Are market risks declining? You would think so, watching the market reaction to the French election. The French CAC at a 9-year high. The (VIX), after popping early last week to the highest level since the election, is collapsing today.
More importantly the U.S. is seeing a broad rally, with three stocks advancing for every one declining, and more than 200 new highs on the NYSE.
There are four major market risks we have been discussing for months. Here they are, and here's how I assess the risk factor for each:
Where does this leave us? The S&P 500, at roughly 2,370, is about 30 points below its March 1st record high. That is just a little above the middle of the trading range we have been in since the middle of March, that is, between about 2,325 and 2,400.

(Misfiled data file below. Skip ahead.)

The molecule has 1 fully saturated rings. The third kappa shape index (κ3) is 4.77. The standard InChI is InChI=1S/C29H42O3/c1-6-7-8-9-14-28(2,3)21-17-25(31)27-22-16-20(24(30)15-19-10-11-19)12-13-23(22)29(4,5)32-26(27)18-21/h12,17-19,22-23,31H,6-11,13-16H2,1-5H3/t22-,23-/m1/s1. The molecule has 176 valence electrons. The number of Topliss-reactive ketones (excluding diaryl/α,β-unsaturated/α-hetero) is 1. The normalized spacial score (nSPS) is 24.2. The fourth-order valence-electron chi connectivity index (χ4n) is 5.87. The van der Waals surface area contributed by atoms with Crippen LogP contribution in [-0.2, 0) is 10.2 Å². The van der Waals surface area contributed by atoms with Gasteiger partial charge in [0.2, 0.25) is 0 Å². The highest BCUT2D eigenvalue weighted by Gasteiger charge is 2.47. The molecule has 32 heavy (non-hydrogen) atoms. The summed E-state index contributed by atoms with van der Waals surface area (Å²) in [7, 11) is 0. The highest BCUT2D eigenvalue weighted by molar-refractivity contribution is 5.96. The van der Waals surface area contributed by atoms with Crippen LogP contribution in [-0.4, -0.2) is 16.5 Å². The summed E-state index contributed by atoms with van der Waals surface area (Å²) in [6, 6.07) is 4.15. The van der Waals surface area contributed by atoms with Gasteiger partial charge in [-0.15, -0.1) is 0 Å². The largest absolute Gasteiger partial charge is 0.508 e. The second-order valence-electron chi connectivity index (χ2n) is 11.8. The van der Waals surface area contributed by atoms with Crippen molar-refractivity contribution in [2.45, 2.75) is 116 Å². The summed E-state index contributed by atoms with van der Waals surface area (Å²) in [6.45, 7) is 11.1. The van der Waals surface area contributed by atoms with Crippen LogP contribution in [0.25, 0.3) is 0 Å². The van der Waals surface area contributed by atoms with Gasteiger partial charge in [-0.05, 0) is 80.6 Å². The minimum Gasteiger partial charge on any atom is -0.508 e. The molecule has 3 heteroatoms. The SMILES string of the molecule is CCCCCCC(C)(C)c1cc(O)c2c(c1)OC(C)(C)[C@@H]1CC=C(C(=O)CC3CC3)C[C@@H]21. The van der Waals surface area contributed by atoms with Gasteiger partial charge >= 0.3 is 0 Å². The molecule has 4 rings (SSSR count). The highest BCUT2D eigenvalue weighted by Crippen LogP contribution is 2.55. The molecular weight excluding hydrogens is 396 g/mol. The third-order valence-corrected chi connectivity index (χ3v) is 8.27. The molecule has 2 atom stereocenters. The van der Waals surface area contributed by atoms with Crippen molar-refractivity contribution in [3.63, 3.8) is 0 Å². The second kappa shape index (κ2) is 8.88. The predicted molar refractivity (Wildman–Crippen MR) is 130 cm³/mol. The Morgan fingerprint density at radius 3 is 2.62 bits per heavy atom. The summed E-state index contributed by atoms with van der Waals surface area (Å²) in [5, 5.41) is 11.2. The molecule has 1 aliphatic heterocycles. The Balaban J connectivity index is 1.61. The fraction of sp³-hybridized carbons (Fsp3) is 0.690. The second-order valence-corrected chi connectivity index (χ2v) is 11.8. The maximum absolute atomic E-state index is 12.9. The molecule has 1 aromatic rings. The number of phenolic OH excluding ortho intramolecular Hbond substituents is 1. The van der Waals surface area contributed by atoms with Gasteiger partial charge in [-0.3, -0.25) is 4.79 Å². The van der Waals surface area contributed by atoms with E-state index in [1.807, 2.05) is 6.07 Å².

The likely outcome will be a short-term trading range but the long-term risk is clearly to the upside. Why?
Absent a geopolitical crisis, the other risks have a good chance of resolving to the upside. Earnings growth expectations are holding up, so far. U.S. economic data is likely to improve, which means there are no signs of an economic recession, the surest killer of rallies, and there isn't even a big indication of a correction on the horizon. Lowry's, the oldest technical analysis service, noted this morning that classic signs of market deterioration, like selective leadership and days of heavy selling, are still nowhere to be seen: "Those signs of lengthy deterioration are simply not in evidence at the present time."
No wonder the markets are rallying.